27 November 2004

Blessed are the Peacemakers?

I remember Jesus saying some things about "the last being first" and "the outcasts inheriting the kingdom (meek, peacemakers, and mourners)"...

This article was a gentle reminder of the strange places in which the Kingdom is breaking through in our particular culture.


I understand that defining "peacemaker" can go in drastically different directions...this particular strand needs to be rewoven into our ecclesiological fabric.

26 November 2004

Here is an interesting article from the Detroit Free Press--it is an editorial warning from an African-American writer to the lower class population of Detroit (and the metro area) concerning shopping for Christmas.

It is interesting to me because I cannot, for one second, relate to the audience the reporter is writing to. Another reminder to me that I need to be about the business of helping every member of our society--not just members of my immediate family.


22 November 2004

I've been a Pistons fan since the fourth grade. My heroes were Joe Dumars, Isaiah Thomas, John "Spider" Salley, and the microwave (Vinnie Johnson). I worked for the Detroit Pistons during undergrad as an instructor for their camps and clinics. I still have poster, t-shirts, and other things from the bad boy era.

I cheered them on the last few years (at times reverting back to my middle school days). In my office at home I have the towel, poster, newspaper clippings (which Kara stood in line to attain) and championship tee-shirt.

Having said that, I was utterly ashamed at what took place on Friday night at The Palace between the Pistons, Pacers, and spectators. First, I'm ashamed that I contribute to the religioisity of Pro Sports in our culture. One could make the argument that big sports has emerged as the new religion (stadiums as sanctuaries, athletes as deities)--I contribute to the grose reality that has become sports in America. I do not understand the chaos that ensued. I don't comprehend Artest, Wallace, O'Neal (who I was sure killed the fan who came on the court), Jackson.
I do not understand the fans. I do not understand the NBA commissioner who hugs the major beer companies in private for the money they pay to advertise, and then chastises the fans (and the results) of having the beer in the stadiums.

Everyone takes the blame in this one. No one is without guilt...except perhaps for the young boy shown on cable television holding his mother's leg, crying in horror.
I hope healing can come from this. But more than that, I hope we realize how insignificant sport really is in light of so much evil and brokenness in the world.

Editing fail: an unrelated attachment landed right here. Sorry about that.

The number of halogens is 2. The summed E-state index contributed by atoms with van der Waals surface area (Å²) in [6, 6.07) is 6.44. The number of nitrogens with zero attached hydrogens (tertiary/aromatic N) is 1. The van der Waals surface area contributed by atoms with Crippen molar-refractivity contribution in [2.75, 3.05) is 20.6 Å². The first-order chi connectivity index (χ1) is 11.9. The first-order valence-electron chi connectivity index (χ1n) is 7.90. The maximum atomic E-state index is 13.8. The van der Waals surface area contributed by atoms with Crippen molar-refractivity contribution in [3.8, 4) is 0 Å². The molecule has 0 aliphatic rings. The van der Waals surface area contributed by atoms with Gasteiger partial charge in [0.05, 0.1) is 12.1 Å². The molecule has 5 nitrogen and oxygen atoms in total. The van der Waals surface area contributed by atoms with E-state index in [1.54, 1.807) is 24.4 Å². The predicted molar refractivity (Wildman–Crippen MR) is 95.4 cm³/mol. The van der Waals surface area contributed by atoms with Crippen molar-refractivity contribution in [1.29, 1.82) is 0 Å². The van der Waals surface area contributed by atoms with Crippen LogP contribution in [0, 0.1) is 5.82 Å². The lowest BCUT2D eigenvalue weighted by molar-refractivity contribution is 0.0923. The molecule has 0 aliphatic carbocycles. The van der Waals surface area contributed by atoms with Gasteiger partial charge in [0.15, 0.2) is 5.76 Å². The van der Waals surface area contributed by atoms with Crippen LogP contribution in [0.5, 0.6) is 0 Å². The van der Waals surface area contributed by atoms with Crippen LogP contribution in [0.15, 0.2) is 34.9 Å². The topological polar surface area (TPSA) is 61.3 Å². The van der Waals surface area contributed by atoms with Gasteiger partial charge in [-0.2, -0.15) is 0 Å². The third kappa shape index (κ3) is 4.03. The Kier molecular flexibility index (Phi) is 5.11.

19 November 2004


Sometimes in our desire to be cutting edge we ignore the language of Scripture. Out of a sincere passion to be appealing we craft our language. From an hour long phone conversation last night with a dear friend whom I needed forgiveness--I experienced the words he so often reminded of, "The primary way to love God is to love people."

If there is another way to love God, I have not found it. Confession, sin, repentance...old words that, when dusted off, offer healing, powerful redemption. If our message is going to be heard amongst a chorus of competing stories, we have to be determined to begin to tell the truth--even when it doesn't bring us honor or more power.

A man lies when the truth will not accomplish what he deems most important for his own survival ("Twainism").

17 November 2004

get out of the boat...even if by accident

I was blessed in college to meet some incredible people. Mike, my roommate for three plus years, was the greatest gift of all. He was an inner city star from Detroit and I was a suburban kid (in some ways still am) who grew up in an extremely wealthy church.

Our first trip together that first year was a canoe trip on a relatively tame river--tame for me who loves white water rafting--frightening for him who doesn't even like to swim in a normal pool. I should point out that he was not alone in this fear, most of the my african american teammates were in the same proverbial boat.

About halfway down the river the water began to get rough. We were entering an area with sharp rocks and unseasonably low water, not a good combination. One of the assistant coaches at the time waved me over and encouraged me to "keep an eye on Mike. This is a first for him,and I'm not sure how comfortable he is." I agreed, proud that the coach had asked me to keep an eye on our small college's prize recruit.

A few moments later the water turned for the worse and it was all I could do to stay in my canoe. I navigated over to Mike's canoe which was now stuck between an overhang branch and a muddy bank. The water was moving surprisingly fast and he was beginning to get real anxious. "Grab on to my paddle," I said with over-confidence. As he did his momentum (and adrenaline) exceeded mine and he pulled me right out of the canoe and into freezing, rushing water.